Is IPPB an underutilised opportunity?

When India Post was awarded the Payments Bank License in 2017, expectations were high, given the scope, reach and reach of the postal system. Scaling up an organization that already provides financial services and is trusted by hundreds of people for their savings, seems like the next logical step.

Nearly six years since then, if one evaluates the success of the experiment billed as the government’s financial inclusion campaign vehicle, the India Postal Payments Bank (IPPB) does not tick many boxes. It has yet to find its feet, and is stuck somewhere between aspiring to become a global bank and working amidst the restrictive framework of a payments bank.

It goes back to the year 2000 when the government wanted to turn India Post into a fully fledged bank. Understandably, the RBI was hesitant. When the opportunity to act as a payments bank arose, India Post seized it. But the Reserve Bank of India was still hesitating.

Since then, a lot has changed – be it the dynamics of the payments industry or the underlying technology. Once again, the industry is about to change with an overhaul of digital lending guidelines. New opportunities have opened up and reopened in the world of payments, the question is whether IPPB can fulfill the purpose or end up as a missed opportunity?

The bank caters to the bottom of the socio-economic hierarchy, and opens about 30,000-50,000 new accounts every day, with an average balance of INR 1,000. CASA has a balance of around Rs 6,500 crore as of March 2023.

But in terms of lending, these large granular retail deposits are underutilized. It’s hard to change perceptions until they are accepted and trusted as a full-fledged bank, which is unlikely to happen without being on the lending side — a battle all payments banks are fighting to outrun with fintech hookups.

After all, payments banks were conceived as digital platforms or intermediaries to encourage the payments and technology landscape of financial inclusion. The rise of UPI, payment platforms and digital players has defeated this purpose, leaving payments banks as an undifferentiated business model with their place in this ecosystem diminishing by the day.

However, there was a unique differentiation between IPPB and other payments banks. Not only did it have a customer base for a head start, but it was also the only government-backed one in a space otherwise dominated by big business. India has a network of 1.5 lakh post offices, of which 1.4 lakh are in rural areas. While regional rural banks and microfinance financiers may be IPPB competitors, they still are because they focus on small businesses or relatively high retail credit. Some of these entities are aspiring to transform into a microfinance or universal bank now.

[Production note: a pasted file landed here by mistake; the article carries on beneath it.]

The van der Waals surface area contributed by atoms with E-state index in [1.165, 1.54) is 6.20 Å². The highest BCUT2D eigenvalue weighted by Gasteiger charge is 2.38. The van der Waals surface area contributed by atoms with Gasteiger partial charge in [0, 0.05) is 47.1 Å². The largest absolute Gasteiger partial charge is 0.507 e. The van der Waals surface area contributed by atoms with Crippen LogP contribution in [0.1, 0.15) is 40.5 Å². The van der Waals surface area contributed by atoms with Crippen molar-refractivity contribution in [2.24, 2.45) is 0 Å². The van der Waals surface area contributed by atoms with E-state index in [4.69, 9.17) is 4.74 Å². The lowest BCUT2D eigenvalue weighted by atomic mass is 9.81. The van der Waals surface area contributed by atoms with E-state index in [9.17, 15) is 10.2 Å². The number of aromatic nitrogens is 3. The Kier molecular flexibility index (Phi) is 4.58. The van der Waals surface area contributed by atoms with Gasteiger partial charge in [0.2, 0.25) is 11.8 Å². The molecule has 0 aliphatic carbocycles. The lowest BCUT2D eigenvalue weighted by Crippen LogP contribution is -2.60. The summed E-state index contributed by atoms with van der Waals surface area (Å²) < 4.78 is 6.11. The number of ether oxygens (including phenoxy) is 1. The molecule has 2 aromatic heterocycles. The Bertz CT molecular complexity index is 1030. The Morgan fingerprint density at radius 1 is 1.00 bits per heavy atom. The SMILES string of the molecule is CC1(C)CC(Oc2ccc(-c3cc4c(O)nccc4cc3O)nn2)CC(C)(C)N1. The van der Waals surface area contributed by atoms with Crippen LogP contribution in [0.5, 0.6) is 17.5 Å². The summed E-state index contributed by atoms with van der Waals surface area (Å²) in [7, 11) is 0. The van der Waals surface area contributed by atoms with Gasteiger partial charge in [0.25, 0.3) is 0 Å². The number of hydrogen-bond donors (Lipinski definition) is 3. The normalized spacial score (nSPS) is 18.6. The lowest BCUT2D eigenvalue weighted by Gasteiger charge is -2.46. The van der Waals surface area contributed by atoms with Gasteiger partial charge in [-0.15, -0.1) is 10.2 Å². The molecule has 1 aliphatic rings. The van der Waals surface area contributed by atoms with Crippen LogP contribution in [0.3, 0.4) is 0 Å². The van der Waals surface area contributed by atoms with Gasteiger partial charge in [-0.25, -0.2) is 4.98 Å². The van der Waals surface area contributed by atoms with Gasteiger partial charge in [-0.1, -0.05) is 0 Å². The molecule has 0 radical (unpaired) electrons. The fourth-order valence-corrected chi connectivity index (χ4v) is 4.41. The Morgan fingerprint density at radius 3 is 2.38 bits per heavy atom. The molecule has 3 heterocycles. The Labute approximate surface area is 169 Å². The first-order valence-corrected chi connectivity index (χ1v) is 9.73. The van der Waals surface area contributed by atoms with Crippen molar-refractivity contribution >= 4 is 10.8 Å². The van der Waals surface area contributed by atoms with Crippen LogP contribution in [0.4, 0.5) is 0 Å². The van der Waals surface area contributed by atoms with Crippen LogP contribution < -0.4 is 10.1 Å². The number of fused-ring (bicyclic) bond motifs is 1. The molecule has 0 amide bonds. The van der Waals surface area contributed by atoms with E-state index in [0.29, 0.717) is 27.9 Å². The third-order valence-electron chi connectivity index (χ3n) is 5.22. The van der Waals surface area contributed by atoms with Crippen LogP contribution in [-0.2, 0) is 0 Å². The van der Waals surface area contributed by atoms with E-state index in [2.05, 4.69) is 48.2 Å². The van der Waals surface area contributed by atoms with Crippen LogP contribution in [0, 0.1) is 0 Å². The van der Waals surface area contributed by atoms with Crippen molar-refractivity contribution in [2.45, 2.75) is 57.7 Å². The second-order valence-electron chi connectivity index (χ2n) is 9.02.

IPPB would have stood out from the rest due to its ability to provide services to Level 3-6 clients at the lowest cost, something commercial banks and other lenders would have found almost impossible.

Then comes the hardest part. One of the authorization mandates for IPPB is that it must split back-end technology for post office and bank operations. After six years of existence, one isn’t quite sure how successful the IPPB will be in this matter. The bank recently had to stop consolidating digital savings accounts, due to operational challenges related to meeting digital KYC regulations. She was accessing nearly 3,000 digital accounts per day before the ban.

The IPPB acts as an intermediary, providing material support and customer service between a traditional bank that wants to lend but doesn’t have what it takes in terms of last-mile access, and a fintech that has the technological capacity to build customized solutions.

Combine that with some investment in technology modernization, better analytics and underwriting, and the challenges don’t seem insurmountable. There is certainly a case for a differentiated policy and organizational approach to the World Bank. Possibly as a specialist rural lending institution, given that the Bank is in discussions to convert some post offices into bank branches – this has been reported before Business line Last month.

For the government, it’s a win-win. The social sector financing burden is largely covered as cash benefits. Replacing this with credit will increase financial access and reduce the support burden. 80 percent of IPPB clients qualify under the MNREGA or are direct benefit transfer beneficiaries. Their credit requirements for income generation and consumption are minimal and short term in nature. The IIPB has, in the past, expressed interest in obtaining a global banking license. But this may not solve the goal of financial inclusion and also requires huge capital.

“Given the tangle of policy positions, it becomes difficult for a regulator somewhere to wade through it and come up with a clear picture. But for this kind of lending, especially in unsecured places, it takes big pockets,” said an industry expert.

At a time when the government is focused on reducing its holdings in PSU banks and consolidating positions, granting the license to a state-owned entity defies purpose. Privatizing the IPPB or siphoning off private equity could also be a controversial proposition. so what?

Any change in the IPPB model will require bureaucratic approvals in consultation with the Departments of Postal Regulations and Banking Regulations.

With a niche model of infrastructure financing through NABFID emerging, that could work in favor of IPPB. But with the system evolving disproportionately in the past five to six years, a sustainable long-term vision must be established before any changes to IPPB 2.0 are attempted to succeed.